SEATTLE -- Mariners closer Fernando Rodney was noticeably erratic, walking the first two batters he faced in the ninth inning to put the tying run on base. Due up was the fifth spot, where Josh Hamilton -- with his .500 batting average and team-leading six walks -- would come up with the chance to give the Angels the lead with one swing of his hot bat.
Except, he was gone.
Hamilton injured his left thumb two innings earlier, while sliding headfirst into first base in a feeble attempt to beat out an infield groundout, then he noticed how difficult it was to throw, tested his swing out in the batting cage and regretfully told Mike Scioscia he couldn't bat in the ninth inning.
Three batters later, Rodney had gotten out of the jam and the Angels had lost, 5-3.
"It sucks," Hamilton said. "It sucks bad. I just figured it was better to get someone up there who can take a full hack and get after it than to go up there gingerly."
X-rays on Hamilton's thumb were negative, but he'll have an MRI exam on Wednesday. Meanwhile, the Angels will try to figure out their up-and-coming division rivals, who outscored them by 18 runs in a three-game sweep at Angel Stadium to kick off the season and then beat them again in front of a sold-out Safeco Field crowd in their home opener.
Albert Pujols quieted 45,661 fans with a first-inning two-run homer, giving the 34-year-old first baseman 1,501 RBIs, and the Angels took a 3-0 lead when David Freese followed it up with a homer to straightaway center field.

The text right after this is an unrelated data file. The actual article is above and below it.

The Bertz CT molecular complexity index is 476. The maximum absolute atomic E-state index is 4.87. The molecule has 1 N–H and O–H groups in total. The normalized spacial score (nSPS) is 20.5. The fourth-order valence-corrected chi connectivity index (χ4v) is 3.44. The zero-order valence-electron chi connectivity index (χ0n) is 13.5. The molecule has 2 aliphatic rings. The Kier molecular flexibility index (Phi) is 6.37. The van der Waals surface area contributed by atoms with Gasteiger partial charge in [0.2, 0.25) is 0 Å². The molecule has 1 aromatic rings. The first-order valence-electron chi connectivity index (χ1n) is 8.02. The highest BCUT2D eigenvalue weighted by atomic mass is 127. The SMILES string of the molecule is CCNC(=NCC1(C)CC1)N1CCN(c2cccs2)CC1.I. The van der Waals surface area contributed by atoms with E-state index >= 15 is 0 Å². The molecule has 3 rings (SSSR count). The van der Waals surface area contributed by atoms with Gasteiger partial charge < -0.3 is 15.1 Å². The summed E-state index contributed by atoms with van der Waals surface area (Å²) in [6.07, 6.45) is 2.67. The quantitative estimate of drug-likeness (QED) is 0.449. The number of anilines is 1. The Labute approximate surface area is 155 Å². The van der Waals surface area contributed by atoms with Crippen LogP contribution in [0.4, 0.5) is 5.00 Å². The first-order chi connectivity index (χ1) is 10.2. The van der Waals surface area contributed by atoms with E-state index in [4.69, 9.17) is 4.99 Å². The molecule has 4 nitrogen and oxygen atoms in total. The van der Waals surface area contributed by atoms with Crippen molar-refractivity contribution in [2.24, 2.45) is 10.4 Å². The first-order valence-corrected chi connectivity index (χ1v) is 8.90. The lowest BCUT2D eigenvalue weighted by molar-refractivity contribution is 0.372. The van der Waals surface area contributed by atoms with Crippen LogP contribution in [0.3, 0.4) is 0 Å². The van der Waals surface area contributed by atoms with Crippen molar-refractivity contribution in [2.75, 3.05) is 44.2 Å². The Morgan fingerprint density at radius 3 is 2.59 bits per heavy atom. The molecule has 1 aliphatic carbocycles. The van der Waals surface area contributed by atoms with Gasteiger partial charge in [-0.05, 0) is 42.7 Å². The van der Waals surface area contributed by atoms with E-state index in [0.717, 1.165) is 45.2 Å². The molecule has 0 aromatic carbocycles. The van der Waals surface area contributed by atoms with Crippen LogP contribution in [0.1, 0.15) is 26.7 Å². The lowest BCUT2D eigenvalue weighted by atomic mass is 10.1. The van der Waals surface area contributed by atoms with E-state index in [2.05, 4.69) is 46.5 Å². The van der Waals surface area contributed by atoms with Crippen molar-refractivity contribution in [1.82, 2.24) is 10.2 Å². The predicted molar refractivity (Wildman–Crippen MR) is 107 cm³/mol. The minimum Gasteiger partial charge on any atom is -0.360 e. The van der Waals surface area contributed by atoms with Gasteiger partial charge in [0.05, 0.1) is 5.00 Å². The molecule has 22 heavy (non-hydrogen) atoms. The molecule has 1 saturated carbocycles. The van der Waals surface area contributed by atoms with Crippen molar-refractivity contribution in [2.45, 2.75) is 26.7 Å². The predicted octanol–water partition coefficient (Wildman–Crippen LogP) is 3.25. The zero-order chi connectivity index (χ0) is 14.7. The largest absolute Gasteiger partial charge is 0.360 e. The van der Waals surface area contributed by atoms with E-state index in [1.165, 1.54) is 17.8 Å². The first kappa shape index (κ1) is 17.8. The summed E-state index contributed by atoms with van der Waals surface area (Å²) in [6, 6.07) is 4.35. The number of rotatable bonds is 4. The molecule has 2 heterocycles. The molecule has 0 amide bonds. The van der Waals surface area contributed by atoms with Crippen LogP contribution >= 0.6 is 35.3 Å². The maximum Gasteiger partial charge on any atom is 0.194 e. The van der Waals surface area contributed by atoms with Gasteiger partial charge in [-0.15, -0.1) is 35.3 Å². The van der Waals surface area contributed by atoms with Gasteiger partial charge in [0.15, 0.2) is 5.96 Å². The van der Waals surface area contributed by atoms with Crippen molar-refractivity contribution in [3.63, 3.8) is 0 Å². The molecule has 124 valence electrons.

But four Mariners relievers -- Yoervis Medina, Danny Farquhar, Tom Wilhelmsen and Rodney -- shut the Angels out for four innings after starter James Paxton exited with a lat strain behind his left shoulder, and Corey Hart carried the offense with two big home runs.
Hart, who missed the entire 2013 season due to microfracture surgeries on his knees, hit a towering three-run homer off Hector Santiago in the third inning to give the Mariners their first lead, then tacked on a crucial insurance run with a solo shot to center field off Fernando Salas in the seventh.
"That was great," said Hart, who entered batting .167. "So many guys on this team have been chipping in, and I haven't been one of them. So it was nice to find contact tonight and be able to help out. I was getting kind of tired of watching everybody else help out."
The four-run third inning that cost the Angels the game should've ended with no damage.
With two outs and none on, Santiago struck out shortstop Brad Miller, but his fastball was well outside and skipped past catcher Chris Iannetta for a wild pitch that allowed Miller to reach. Robinson Cano then walked, Justin Smoak -- 6-for-13 with two homers and seven RBIs at Angel Stadium last week -- hit an RBI single to put the Mariners on the board, and then Hart's big blow followed.
"That sucks," Santiago said. "You get that third out and you're out of the inning. But right after that you should get back to work, and I kind of didn't."
The Angels had a chance six innings later, with two on, none out and only a two-run deficit. But Hamilton's pinch-hitter, Ian Stewart, and Howie Kendrick both struck out, Raul Ibanez flied out to left field, Rodney got the save and Hamilton could only watch.
"We sent some guys up to the plate we thought were pretty good hitters," Scioscia said. "Give him credit. He got through it. But naturally, you'd like to have Josh up there in that situation."
Alden Gonzalez is a reporter for MLB.com. Read his blog, Gonzo and "The Show", and follow him on Twitter @Alden_Gonzalez. This story was not subject to the approval of Major League Baseball or its clubs.